4 of Claude Berri's very best films. My thoughts;
Jean de Florette/Manon of the Spring --
Two part film, that was 1st released as two separate features. Terrific telling of a complex story of intertwined farming families in rural France in the early part of the 20th century.
The acting is mostly of the highest order. Yves Montand, one of the most suave men in history is completely believable as a rough hewn, self-centered farmer, Gerard Depardieu, also cast against type, as a gentle, educated city born man trying to make it as a farmer also is astounding. Almost as good is Daniel Auteuil as Montand's not-very-bright son.
Only Emmanuelle Beart, gorgeous though she may be, doesn't quite convince me as the wild woman of the fields. Some of it is performance, some of it is how perfect she looks.
The story is wonderful in a Dickensian sort of way, with clues and character elements showing up early, only to pay off three hours later. I love the first part even more, somehow it feels more truly tragic and dense, the 2nd part just a bit too neat by the end. But still a grand, intelligent, great looking entertainment.
Lucie Aubrac --
While not on a par with Berri's remarkable 2 film epic "Jean de Florette" and Manon of the Spring", this is a fairly engrossing, romantic, if somewhat romanticized true story of a married pair of resistance fighters in WWII France. Both Daniel Auteil and Carole Bouquet are solid as the couple, especially in their scenes together, which nicely capture the erotic tension of a married couple deeply in love, whose passion is not just physical, but fed by the fact they admire each other as human beings as well. It's also nice to see a war film where the woman pulls off the heroics to try and save her man, rather than the other way around.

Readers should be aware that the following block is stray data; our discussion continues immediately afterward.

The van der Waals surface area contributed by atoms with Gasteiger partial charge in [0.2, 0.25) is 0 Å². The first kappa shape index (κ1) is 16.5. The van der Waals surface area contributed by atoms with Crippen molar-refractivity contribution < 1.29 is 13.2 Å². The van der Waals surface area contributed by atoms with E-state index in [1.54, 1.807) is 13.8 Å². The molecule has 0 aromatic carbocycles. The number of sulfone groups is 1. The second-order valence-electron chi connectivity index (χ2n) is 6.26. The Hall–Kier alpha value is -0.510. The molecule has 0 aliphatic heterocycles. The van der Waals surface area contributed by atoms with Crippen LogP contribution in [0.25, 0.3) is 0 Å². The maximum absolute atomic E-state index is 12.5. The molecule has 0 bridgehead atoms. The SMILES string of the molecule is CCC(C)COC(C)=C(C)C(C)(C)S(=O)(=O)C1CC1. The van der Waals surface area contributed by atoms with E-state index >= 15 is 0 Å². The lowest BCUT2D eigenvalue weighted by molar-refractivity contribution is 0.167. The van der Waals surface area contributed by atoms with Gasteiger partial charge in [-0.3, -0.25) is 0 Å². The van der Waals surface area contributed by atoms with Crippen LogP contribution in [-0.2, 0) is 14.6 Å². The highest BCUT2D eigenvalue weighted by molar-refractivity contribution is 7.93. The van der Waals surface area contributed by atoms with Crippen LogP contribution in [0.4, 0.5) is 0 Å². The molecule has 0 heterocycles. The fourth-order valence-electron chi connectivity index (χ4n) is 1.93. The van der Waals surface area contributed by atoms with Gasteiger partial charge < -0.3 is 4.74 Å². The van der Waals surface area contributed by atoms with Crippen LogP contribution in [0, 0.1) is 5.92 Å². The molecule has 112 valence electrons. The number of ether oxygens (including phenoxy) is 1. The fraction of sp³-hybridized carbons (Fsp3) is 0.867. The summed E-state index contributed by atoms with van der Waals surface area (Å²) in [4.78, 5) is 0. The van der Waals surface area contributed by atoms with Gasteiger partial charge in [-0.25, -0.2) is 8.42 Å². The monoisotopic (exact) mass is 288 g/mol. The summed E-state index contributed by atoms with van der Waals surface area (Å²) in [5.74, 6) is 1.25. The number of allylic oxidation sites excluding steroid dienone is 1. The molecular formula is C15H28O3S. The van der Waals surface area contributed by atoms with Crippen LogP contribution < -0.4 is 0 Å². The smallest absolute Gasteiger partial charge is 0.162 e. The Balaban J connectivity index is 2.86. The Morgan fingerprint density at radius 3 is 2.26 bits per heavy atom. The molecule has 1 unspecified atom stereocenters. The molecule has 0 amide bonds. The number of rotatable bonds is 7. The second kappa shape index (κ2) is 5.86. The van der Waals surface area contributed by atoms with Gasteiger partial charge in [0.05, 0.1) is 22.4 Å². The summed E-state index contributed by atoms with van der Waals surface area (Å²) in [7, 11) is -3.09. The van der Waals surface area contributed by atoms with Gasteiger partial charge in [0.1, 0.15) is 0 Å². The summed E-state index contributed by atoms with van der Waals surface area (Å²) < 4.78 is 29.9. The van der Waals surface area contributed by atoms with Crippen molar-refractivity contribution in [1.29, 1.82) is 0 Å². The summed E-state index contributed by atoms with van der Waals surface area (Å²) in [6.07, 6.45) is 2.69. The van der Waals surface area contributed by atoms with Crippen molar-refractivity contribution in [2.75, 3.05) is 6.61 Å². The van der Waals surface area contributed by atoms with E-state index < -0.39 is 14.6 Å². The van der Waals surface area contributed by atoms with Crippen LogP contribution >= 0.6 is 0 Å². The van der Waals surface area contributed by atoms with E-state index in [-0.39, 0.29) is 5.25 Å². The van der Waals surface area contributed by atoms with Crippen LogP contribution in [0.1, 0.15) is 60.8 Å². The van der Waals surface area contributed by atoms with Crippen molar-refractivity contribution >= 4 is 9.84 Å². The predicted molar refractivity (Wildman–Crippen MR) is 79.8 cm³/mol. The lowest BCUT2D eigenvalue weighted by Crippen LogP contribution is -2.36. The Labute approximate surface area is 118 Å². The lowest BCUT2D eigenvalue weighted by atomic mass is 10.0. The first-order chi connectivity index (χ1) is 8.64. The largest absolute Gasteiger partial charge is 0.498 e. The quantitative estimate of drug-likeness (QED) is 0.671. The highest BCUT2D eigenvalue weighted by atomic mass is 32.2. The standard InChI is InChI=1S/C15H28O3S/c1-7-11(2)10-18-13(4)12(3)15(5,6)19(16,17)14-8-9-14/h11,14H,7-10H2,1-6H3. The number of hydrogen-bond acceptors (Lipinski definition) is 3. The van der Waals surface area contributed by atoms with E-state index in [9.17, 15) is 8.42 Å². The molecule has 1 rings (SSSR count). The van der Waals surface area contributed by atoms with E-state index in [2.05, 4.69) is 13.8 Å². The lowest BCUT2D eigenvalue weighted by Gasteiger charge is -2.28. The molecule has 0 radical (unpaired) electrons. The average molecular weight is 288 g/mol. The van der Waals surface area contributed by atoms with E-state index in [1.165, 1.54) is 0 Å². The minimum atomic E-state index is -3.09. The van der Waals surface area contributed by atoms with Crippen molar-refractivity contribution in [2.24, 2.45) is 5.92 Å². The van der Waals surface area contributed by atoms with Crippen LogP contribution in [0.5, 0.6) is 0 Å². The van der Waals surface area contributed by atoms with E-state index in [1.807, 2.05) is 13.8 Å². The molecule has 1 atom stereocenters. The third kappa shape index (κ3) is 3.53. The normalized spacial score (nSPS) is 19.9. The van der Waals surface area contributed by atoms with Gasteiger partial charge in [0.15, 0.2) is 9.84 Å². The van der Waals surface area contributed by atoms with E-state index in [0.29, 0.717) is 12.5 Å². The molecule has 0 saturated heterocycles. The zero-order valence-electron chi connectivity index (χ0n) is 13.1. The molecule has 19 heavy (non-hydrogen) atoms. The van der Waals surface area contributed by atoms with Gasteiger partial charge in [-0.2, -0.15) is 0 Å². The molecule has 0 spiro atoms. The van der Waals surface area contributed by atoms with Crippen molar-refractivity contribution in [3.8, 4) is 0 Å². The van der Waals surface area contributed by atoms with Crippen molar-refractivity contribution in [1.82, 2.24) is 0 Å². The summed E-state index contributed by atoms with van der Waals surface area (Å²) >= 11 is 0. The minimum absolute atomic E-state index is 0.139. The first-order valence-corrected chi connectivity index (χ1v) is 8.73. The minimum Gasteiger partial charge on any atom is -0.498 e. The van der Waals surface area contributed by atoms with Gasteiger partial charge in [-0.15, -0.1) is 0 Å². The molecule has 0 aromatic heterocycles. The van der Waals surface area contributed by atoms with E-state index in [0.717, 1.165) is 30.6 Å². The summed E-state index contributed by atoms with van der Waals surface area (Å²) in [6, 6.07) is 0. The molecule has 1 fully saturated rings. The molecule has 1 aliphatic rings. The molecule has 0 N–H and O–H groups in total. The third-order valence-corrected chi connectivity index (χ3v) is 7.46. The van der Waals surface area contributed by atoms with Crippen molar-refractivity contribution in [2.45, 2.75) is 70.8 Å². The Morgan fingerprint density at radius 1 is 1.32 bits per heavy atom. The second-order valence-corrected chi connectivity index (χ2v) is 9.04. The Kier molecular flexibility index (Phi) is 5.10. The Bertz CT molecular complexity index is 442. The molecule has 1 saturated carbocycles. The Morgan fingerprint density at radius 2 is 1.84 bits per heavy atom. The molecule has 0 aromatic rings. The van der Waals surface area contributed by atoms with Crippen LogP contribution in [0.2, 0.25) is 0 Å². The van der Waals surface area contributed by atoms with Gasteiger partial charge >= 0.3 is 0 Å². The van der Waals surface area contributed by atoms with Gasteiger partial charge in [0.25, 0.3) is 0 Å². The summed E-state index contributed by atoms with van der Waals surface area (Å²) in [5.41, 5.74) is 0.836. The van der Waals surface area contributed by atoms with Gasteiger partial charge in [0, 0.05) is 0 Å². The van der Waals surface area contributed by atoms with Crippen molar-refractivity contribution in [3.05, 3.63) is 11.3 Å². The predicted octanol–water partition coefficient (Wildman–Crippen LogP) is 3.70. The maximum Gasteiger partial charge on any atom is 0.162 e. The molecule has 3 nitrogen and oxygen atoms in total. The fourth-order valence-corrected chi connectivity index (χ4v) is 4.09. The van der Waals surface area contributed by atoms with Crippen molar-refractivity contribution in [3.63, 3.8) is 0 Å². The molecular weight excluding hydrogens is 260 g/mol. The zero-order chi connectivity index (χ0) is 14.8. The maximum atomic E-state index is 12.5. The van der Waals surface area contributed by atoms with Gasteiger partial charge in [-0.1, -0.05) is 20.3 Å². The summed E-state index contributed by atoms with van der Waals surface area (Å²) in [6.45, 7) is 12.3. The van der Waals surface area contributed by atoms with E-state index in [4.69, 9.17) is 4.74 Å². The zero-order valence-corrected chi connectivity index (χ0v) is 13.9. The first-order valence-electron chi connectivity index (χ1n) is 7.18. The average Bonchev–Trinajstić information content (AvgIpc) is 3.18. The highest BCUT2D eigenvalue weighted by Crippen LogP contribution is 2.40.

But the darkness of occupied France seems a but sanitized here, the awful price paid by those fighting back and their innocent families is alluded too but never fully dealt with, and there is something a bit light weight about it in the end. Bouquet keeps everything so hidden when not around Autiel that she becomes somewhat opaque.
It's always interesting, but a bit stolid. Rarely truly tense, frightening or emotional. Still it's a good, decent, involving film, if not a great one.
The Pathe release of this disc is not anamorphic, and the image is only fair, which is too bad for a beautifully shot film. (And odd considering the other films ARE anamorphic...)
Berri once again turns a book into a near masterpiece, as he did with "Jean de Florette" and "Manon of the Spring". This adaptation of Emile Zola's dark polemic novel about the hard lives of French miners in 19th century France is both political and epic, with neither element drowning out the other.
Very strong performances abound. Miou-Miou is heartbreaking and, at times, frightening in her rage, as a mother and wife trying to help her family survive on the slave
like wages paid buy the mine -- her anger growing ever harder to control as the mine literally consumers her family. Gerard Depardieu is also excellent as her husband,
a big, likable fellow who is finally pushed too far by the bosses and working conditions. He joins with a more educated newcomer to the area, played by the also excellent
Renaud, to help start a strike against their bosses, who plead poverty (indeed they want to cut wages), but who live in "Let them eat cake" splendor.
While the film may be heavy handed at times in its cross cutting between the lives of rich and the poor, it escapes the trap of making "the poor" just a lovable, or pitiable mob. These are well drawn individuals, with light and dark sides, (some with more of one than the other) and the violence of the mob is shown as ugly and brutal, if also
understandable. Berri is not above acknowledging that it sometimes takes violence to force change, but even if that change may be for the good on the large scale, the violence also always leads to tragedy in the realm of individual human beings.
The film is beautifully shot and art directed, the grim hard life in the mines brought to startlingly real life, full of details and specifics that help, once again, the film transcend generalizations about being poor. These men and women take pride in their difficult, dirty and dangerous work, even as they have reached the end of their tether with their poverty.